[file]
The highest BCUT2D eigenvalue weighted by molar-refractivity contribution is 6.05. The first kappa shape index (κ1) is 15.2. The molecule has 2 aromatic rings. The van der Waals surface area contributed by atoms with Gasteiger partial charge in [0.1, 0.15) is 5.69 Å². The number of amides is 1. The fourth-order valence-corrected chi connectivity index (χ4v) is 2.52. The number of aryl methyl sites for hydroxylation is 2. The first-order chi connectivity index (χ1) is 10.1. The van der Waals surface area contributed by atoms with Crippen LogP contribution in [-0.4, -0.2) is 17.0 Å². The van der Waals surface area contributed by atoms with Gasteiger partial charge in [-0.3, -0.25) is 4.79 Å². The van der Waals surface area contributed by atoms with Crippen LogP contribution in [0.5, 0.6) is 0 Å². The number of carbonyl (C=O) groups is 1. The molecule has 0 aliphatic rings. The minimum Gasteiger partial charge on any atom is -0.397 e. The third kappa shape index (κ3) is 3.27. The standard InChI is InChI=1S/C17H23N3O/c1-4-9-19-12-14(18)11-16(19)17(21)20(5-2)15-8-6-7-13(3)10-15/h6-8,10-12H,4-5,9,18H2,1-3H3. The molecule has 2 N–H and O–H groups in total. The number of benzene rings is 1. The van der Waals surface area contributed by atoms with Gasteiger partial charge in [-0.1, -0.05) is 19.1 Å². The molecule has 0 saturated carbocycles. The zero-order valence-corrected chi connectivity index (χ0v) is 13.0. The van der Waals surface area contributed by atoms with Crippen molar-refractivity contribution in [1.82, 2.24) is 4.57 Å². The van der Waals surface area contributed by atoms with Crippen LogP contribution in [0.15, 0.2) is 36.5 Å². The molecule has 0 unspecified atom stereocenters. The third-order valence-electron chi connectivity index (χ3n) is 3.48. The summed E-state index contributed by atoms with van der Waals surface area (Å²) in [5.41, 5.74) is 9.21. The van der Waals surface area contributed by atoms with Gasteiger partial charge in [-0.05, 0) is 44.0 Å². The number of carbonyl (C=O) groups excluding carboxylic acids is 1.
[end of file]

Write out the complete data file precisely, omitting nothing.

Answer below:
The highest BCUT2D eigenvalue weighted by molar-refractivity contribution is 6.05. The first kappa shape index (κ1) is 15.2. The molecule has 2 aromatic rings. The van der Waals surface area contributed by atoms with Gasteiger partial charge in [0.1, 0.15) is 5.69 Å². The number of amides is 1. The fourth-order valence-corrected chi connectivity index (χ4v) is 2.52. The number of aryl methyl sites for hydroxylation is 2. The first-order chi connectivity index (χ1) is 10.1. The van der Waals surface area contributed by atoms with Crippen LogP contribution in [-0.4, -0.2) is 17.0 Å². The van der Waals surface area contributed by atoms with Gasteiger partial charge in [-0.3, -0.25) is 4.79 Å². The van der Waals surface area contributed by atoms with Crippen LogP contribution in [0.5, 0.6) is 0 Å². The number of carbonyl (C=O) groups is 1. The molecule has 0 aliphatic rings. The minimum Gasteiger partial charge on any atom is -0.397 e. The third kappa shape index (κ3) is 3.27. The standard InChI is InChI=1S/C17H23N3O/c1-4-9-19-12-14(18)11-16(19)17(21)20(5-2)15-8-6-7-13(3)10-15/h6-8,10-12H,4-5,9,18H2,1-3H3. The molecule has 2 N–H and O–H groups in total. The number of benzene rings is 1. The van der Waals surface area contributed by atoms with Gasteiger partial charge in [-0.1, -0.05) is 19.1 Å². The molecule has 0 saturated carbocycles. The zero-order valence-corrected chi connectivity index (χ0v) is 13.0. The van der Waals surface area contributed by atoms with Crippen molar-refractivity contribution in [1.82, 2.24) is 4.57 Å². The van der Waals surface area contributed by atoms with Crippen LogP contribution in [0.15, 0.2) is 36.5 Å². The molecule has 0 unspecified atom stereocenters. The third-order valence-electron chi connectivity index (χ3n) is 3.48. The summed E-state index contributed by atoms with van der Waals surface area (Å²) in [5.41, 5.74) is 9.21. The van der Waals surface area contributed by atoms with Gasteiger partial charge in [-0.05, 0) is 44.0 Å². The number of carbonyl (C=O) groups excluding carboxylic acids is 1.